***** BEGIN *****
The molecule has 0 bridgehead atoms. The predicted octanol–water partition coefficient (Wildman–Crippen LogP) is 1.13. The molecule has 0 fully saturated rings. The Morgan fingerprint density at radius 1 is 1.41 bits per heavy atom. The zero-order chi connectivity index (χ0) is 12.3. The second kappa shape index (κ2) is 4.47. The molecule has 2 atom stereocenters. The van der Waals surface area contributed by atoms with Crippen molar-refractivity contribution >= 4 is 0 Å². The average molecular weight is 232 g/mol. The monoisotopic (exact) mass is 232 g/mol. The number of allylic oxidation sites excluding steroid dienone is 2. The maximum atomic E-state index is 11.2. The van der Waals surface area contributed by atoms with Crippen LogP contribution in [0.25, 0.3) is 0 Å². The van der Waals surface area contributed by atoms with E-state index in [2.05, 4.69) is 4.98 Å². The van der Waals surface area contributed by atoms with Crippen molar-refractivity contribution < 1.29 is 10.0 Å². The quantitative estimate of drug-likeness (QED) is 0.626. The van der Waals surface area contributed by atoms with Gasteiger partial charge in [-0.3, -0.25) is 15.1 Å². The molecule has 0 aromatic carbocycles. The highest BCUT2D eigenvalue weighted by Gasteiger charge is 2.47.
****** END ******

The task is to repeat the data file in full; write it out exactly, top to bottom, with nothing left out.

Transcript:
The molecule has 0 bridgehead atoms. The predicted octanol–water partition coefficient (Wildman–Crippen LogP) is 1.13. The molecule has 0 fully saturated rings. The Morgan fingerprint density at radius 1 is 1.41 bits per heavy atom. The zero-order chi connectivity index (χ0) is 12.3. The second kappa shape index (κ2) is 4.47. The molecule has 2 atom stereocenters. The van der Waals surface area contributed by atoms with Crippen molar-refractivity contribution >= 4 is 0 Å². The average molecular weight is 232 g/mol. The monoisotopic (exact) mass is 232 g/mol. The number of allylic oxidation sites excluding steroid dienone is 2. The maximum atomic E-state index is 11.2. The van der Waals surface area contributed by atoms with Crippen LogP contribution in [0.25, 0.3) is 0 Å². The van der Waals surface area contributed by atoms with E-state index in [2.05, 4.69) is 4.98 Å². The van der Waals surface area contributed by atoms with Crippen molar-refractivity contribution < 1.29 is 10.0 Å². The quantitative estimate of drug-likeness (QED) is 0.626. The van der Waals surface area contributed by atoms with Gasteiger partial charge in [-0.3, -0.25) is 15.1 Å². The molecule has 0 aromatic carbocycles. The highest BCUT2D eigenvalue weighted by Gasteiger charge is 2.47.